In a separate action, the Circuit Court of St. Louis County granted the District's petition to provide a late notice of election to the St. Louis County Board of Election Commissioners. On January 30th, the court ordered that the St. Louis County Board of Election Commissioners place on the April ballot the election for the District's director position. The following day, Carter filed a verified petition pursuant to Section 115.526 RSMo. (2016) challenging Frederickson's qualifications. Carter averred that Frederickson had failed to submit a notarized tax affidavit as required by section 115.306 RSMo. (Supp. 2018), [2] and sought the court's order disqualifying Frederickson from the elected position of director of the Maryland Heights Fire Protection District.

         The circuit court conducted a trial on February 4th. Frederickson testified that he had submitted that morning a notarized tax affidavit to the Department of Revenue. Finding Frederickson's testimony credible in that regard, the trial court entered its judgment the same day ordering that Frederickson remain on the ballot. The trial court found that Frederickson's submission of a notarized tax affidavit complied with the requirements of section 115.306. Carter appeals.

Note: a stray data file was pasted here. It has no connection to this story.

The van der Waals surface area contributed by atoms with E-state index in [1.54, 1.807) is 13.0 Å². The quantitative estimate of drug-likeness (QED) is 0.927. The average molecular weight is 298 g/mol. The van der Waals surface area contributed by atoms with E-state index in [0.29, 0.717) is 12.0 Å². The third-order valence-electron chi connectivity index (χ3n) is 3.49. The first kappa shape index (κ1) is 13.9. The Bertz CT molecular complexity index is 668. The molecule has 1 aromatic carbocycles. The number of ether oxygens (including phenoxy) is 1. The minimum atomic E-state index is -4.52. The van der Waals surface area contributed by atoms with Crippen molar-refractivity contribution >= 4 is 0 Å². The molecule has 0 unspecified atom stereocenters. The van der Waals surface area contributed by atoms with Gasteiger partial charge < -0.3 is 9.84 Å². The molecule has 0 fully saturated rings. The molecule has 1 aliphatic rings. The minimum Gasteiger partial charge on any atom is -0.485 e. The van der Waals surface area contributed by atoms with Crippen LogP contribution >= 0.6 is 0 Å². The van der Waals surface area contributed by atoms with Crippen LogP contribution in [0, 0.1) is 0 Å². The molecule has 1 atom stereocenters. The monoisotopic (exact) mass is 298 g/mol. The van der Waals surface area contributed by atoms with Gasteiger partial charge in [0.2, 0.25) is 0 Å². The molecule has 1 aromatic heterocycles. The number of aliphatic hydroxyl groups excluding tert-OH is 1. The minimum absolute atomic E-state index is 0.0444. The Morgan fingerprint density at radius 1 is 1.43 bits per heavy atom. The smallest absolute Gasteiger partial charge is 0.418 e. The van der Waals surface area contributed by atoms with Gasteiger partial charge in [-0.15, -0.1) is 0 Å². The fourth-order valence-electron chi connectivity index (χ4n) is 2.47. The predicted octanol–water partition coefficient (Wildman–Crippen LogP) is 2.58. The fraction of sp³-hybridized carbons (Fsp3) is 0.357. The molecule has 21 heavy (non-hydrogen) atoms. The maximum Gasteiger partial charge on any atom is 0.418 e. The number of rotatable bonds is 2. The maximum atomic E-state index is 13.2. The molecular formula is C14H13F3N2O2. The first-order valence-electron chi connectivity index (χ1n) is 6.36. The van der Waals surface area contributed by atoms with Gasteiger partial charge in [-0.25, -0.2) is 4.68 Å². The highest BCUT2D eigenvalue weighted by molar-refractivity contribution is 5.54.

Mootness of the Controversy

         A threshold question in any appellate review is whether the controversy is moot. 5"/. Louis Police Leadership Org. v. St. Louis Bd. of Police Commissioners, 465 S.W.3d 501, 506 (Mo. App. E.D. 2015). When an event occurs that makes a court's decision unnecessary or makes granting effectual relief impossible, the case is moot, and generally the Court should dismiss it. Id.

         Whenever a candidate for election is disqualified prior to the election, the candidate's name shall not appear on the official ballot. Section 115.526.4 RSMo. (2016). "[B]ut in no event shall a candidate or issue be stricken or removed from the ballot less than eight weeks before the date of the election." Section 115.127.3. The parties agree that under section 115.127.3 the deadline to remove Frederickson from the April 2nd ballot expired February 5, 2019. Frederickson contends that the controversy in this case, therefore, is moot. ...